My grandmother and her sisters all did their nursing training in British India and worked as nurses there. My mother recalls that my grandmother ended up doing some nursing in Calcutta while she lived with friends (possibly the family name was Chip) who may have owned a sugarcane plantation. While there she was reprimanded for going to visit a helper from the hospital that was sick because that helper was Indian. At some point she also traveled through the Suez Canal. That is pretty much the extent of the stories from that time.

Around 1935 Sylvia went alone first to England where she did her UK re-registration for her nursing qualifications at Guys Hospital in London. In 1939 both Heather and Phyllis are listed on ships headed to London from Calcutta. One traveled in April and the other in March but the address that they were heading to in England was the same. Heather traveled on the ship named Domala which was in the British India Steam Navigation Company's fleet. Ten months after Heather traveled to England the Domala was requisitioned to the company's Liner Division. The following month the Domala was the first air attack by German aircraft on English Channel shipping as the ship was bombed and 108 lives lost.

Once in England, the 3 younger sisters also did their re-registration for their SRN badge form the General Nursing Council for England. Eventually Phyllis, Audrey and Heather all married and had children. My grandmother Audrey married a Canadian soldier named Stanley Simpson (Jr.) and made her way to Brockville, Ontario, Canada around the end of the war as a War Bride with my uncle who had been born in England.

Audrey's SRN badge issued in 1940.

 So far in our search for the family history, no major scandal or reason for not talking about the time in British India has been found. Joseph’s first marriage may be a sensitive topic but without anyone in more recent times knowing about his first daughter, this is likely to have not been an issue. I can find no records of Heather before her adulthood but that may just be because of poor recordkeeping. There is one point though that should be mentioned as other people researching the family history may come across it. After moving to England one of the sister’s and her family returned to Myanmar for around 4 years in the 1950’s. The reason for this is currently unknown and as it involves people who are still alive, I am not digging into it further if they do not wish to share. 

The most likely cause for the silence of my grandmother and her sisters is that they were probably met with prejudice when they first came to the UK. Though British by nationality my grandmother and her sisters had only been to England for a few short visits over the years. They were not Indian or Burmese nor were they really English. They were unfamiliar with British life and those around them could never really understand the life their family had been living in the colonies. Consequently they denied being anything other than English or Scottish, didn’t speak of their time in Burma and lead even their children to believe that they had spent the majority of their lives in England. My grandmother spoke about the war in England with her English friends in Canada regularly giving the impression that this was a time in England that she really enjoyed speaking about. In fact, it was the ONLY time in England that she could talk with them about. In total, my "English" grandmother Audrey only spent about 5 years of her life in England.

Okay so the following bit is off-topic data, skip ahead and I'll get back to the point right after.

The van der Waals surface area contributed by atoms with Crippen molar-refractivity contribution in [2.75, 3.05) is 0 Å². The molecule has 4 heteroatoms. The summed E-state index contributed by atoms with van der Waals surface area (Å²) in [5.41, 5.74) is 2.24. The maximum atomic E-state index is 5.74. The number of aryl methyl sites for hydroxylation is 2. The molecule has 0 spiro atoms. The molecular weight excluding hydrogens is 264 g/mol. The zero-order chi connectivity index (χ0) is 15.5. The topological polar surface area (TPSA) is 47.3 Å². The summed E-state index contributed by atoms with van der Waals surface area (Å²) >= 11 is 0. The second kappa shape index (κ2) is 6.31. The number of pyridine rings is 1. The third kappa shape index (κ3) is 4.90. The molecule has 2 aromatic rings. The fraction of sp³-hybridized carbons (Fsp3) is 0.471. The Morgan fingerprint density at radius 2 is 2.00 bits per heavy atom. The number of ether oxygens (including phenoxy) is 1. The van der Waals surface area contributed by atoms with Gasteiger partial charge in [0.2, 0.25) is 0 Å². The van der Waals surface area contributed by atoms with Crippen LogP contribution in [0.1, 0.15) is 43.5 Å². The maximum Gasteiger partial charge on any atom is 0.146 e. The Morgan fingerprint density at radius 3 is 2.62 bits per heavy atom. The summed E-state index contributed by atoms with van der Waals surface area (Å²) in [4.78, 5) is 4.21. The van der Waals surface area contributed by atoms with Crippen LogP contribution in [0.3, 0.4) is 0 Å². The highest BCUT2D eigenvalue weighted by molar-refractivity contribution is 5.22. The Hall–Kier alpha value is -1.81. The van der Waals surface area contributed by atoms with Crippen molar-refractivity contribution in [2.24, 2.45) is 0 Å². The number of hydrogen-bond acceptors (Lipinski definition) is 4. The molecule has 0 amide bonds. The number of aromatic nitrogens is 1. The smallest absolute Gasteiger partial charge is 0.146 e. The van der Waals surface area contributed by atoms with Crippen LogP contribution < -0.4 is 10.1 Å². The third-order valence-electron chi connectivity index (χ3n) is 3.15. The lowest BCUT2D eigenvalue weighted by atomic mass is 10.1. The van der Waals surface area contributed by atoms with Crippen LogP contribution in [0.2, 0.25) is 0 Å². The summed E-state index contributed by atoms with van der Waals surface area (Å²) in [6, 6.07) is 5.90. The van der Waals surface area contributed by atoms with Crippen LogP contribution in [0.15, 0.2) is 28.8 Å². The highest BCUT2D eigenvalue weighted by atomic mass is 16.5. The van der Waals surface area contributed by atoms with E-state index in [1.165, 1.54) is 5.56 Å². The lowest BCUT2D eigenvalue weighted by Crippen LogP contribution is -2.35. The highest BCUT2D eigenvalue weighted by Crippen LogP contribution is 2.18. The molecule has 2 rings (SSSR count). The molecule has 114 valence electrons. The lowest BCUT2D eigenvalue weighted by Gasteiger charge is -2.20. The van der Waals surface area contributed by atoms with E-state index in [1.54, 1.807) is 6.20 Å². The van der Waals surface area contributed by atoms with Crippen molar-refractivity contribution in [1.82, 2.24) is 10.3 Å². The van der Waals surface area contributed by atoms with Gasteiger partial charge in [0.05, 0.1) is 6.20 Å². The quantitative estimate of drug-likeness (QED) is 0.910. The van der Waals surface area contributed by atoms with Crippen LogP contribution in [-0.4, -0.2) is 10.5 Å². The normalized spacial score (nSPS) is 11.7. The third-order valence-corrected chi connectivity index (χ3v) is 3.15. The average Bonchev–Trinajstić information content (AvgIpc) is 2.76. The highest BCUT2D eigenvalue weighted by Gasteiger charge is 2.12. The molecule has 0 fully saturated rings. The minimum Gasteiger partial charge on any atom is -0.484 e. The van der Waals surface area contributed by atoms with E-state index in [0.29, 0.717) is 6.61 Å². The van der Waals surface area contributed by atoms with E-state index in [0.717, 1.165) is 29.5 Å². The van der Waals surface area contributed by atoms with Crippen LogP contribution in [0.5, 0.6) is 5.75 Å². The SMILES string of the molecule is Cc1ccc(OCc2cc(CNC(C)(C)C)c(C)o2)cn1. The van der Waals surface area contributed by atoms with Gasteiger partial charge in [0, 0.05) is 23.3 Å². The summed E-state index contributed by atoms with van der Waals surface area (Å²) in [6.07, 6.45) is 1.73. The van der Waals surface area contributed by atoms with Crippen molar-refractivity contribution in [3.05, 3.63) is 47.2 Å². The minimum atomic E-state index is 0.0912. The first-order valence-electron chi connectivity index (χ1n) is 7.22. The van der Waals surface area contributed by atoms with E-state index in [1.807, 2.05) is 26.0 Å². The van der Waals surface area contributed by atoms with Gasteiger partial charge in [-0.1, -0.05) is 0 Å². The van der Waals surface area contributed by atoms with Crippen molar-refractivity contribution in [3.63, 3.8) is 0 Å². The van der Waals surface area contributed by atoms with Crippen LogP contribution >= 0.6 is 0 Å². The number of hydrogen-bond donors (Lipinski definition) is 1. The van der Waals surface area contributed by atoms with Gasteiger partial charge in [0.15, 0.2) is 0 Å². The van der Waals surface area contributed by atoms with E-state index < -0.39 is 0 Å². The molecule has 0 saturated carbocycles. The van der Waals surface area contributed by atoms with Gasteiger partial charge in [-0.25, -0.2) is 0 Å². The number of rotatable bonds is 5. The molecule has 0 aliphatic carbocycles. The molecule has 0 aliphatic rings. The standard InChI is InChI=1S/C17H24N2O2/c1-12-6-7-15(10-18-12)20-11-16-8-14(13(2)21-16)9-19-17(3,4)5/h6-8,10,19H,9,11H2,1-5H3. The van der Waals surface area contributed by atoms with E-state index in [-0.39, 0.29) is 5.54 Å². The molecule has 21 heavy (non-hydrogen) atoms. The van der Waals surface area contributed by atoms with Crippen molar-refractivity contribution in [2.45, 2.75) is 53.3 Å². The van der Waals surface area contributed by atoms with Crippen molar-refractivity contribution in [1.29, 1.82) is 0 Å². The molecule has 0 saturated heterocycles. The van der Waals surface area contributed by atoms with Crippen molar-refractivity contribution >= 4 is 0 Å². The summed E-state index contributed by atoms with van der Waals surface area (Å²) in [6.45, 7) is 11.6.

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Genealogy: The Family Story in British India Starts to Unfold

Our trip to Myanmar was booked for the beginning of February 2016. Prior to our trip I wanted to see what I could find out about the family’s time in Myanmar. My mother’s cousins in both Canada and England had started the search and I extended on it as well as mapped out the family tree more. The search is ongoing and there are missing pieces and likely mistakes as well in the research but at this time, this is what I have. Considering we knew nearly none of this in advance, I think we’ve done a pretty good job! In a later post I will be sharing just how we found this information.

The Family of Daisy Forbes

Daisy Forbes, my great grandmother, was born December 26th in Meerut, Uttar Pradesh India. Though she did have Scottish heritage, she herself was not born in Scotland as we originally believed her to be, nor does she appear to have ever lived there. Her father William Forbes was born December 8th, 1851 in Scotland but on February 2nd, 1881 he married Daisy’s mother Charlotte Carlton in Rawalpindi, Punjab, Pakistan. The exact date that he came to British India is not known.

Daisy’s mother Charlotte was born in Bangalore, India on September 28th, 1854. Her father Samuel Carlton (born around 1811) was from Rotherhithe, England as was her mother Sarah Brennan (born around 1815). Sarah and Samuel married in Bangalore, India though and the two of them lived out the rest of their lives there. 

Charlotte eventually moved to Mhow, Madhya Pradesh, India where she married James Gouldsworthy. She and James had 3 children but only her daughter Clara survived past infancy. James too died young at only 30 years old in 1883 in Peshawar, on the North West Frontier of Pakistan. There seems to be some confusion with the records though as her marriage to William Forbes is recorded as taking place February 2nd, 1881 and their first daughter was born the same year in October. Both the marriage and the birth took place in Rawalpindi, Pakistan. Perhaps the date of death for James is incorrect.